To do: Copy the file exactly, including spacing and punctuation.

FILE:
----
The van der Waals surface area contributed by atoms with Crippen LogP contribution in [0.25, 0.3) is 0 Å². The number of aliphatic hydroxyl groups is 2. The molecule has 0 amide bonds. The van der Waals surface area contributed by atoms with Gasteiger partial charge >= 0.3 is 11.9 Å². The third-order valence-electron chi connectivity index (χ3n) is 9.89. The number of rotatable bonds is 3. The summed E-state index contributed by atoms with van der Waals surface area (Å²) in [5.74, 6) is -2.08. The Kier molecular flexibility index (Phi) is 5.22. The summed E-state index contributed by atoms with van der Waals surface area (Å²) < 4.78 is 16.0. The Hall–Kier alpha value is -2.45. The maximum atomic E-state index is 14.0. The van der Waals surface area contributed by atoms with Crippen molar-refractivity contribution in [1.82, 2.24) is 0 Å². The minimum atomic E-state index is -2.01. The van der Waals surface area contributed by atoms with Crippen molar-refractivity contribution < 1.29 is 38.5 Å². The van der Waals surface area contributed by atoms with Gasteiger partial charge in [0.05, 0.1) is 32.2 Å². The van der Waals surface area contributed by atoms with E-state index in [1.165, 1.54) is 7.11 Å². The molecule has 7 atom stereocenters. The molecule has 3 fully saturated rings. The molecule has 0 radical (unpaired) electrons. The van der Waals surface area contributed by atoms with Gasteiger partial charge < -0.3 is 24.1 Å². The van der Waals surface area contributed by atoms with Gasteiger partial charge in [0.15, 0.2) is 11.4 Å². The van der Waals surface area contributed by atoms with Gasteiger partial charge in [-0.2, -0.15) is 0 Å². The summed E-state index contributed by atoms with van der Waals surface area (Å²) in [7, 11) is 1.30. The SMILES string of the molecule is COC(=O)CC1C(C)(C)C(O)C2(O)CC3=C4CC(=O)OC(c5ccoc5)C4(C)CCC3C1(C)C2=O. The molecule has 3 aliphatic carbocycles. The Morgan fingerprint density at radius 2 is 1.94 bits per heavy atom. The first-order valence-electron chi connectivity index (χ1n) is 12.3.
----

The van der Waals surface area contributed by atoms with Crippen LogP contribution in [0.25, 0.3) is 0 Å². The number of aliphatic hydroxyl groups is 2. The molecule has 0 amide bonds. The van der Waals surface area contributed by atoms with Gasteiger partial charge >= 0.3 is 11.9 Å². The third-order valence-electron chi connectivity index (χ3n) is 9.89. The number of rotatable bonds is 3. The summed E-state index contributed by atoms with van der Waals surface area (Å²) in [5.74, 6) is -2.08. The Kier molecular flexibility index (Phi) is 5.22. The summed E-state index contributed by atoms with van der Waals surface area (Å²) < 4.78 is 16.0. The Hall–Kier alpha value is -2.45. The maximum atomic E-state index is 14.0. The van der Waals surface area contributed by atoms with Crippen molar-refractivity contribution in [1.82, 2.24) is 0 Å². The minimum atomic E-state index is -2.01. The van der Waals surface area contributed by atoms with Crippen molar-refractivity contribution < 1.29 is 38.5 Å². The van der Waals surface area contributed by atoms with Gasteiger partial charge in [0.05, 0.1) is 32.2 Å². The van der Waals surface area contributed by atoms with E-state index in [1.165, 1.54) is 7.11 Å². The molecule has 7 atom stereocenters. The molecule has 3 fully saturated rings. The molecule has 0 radical (unpaired) electrons. The van der Waals surface area contributed by atoms with Gasteiger partial charge < -0.3 is 24.1 Å². The van der Waals surface area contributed by atoms with Gasteiger partial charge in [0.15, 0.2) is 11.4 Å². The van der Waals surface area contributed by atoms with Gasteiger partial charge in [-0.2, -0.15) is 0 Å². The summed E-state index contributed by atoms with van der Waals surface area (Å²) in [7, 11) is 1.30. The SMILES string of the molecule is COC(=O)CC1C(C)(C)C(O)C2(O)CC3=C4CC(=O)OC(c5ccoc5)C4(C)CCC3C1(C)C2=O. The molecule has 3 aliphatic carbocycles. The Morgan fingerprint density at radius 2 is 1.94 bits per heavy atom. The first-order valence-electron chi connectivity index (χ1n) is 12.3.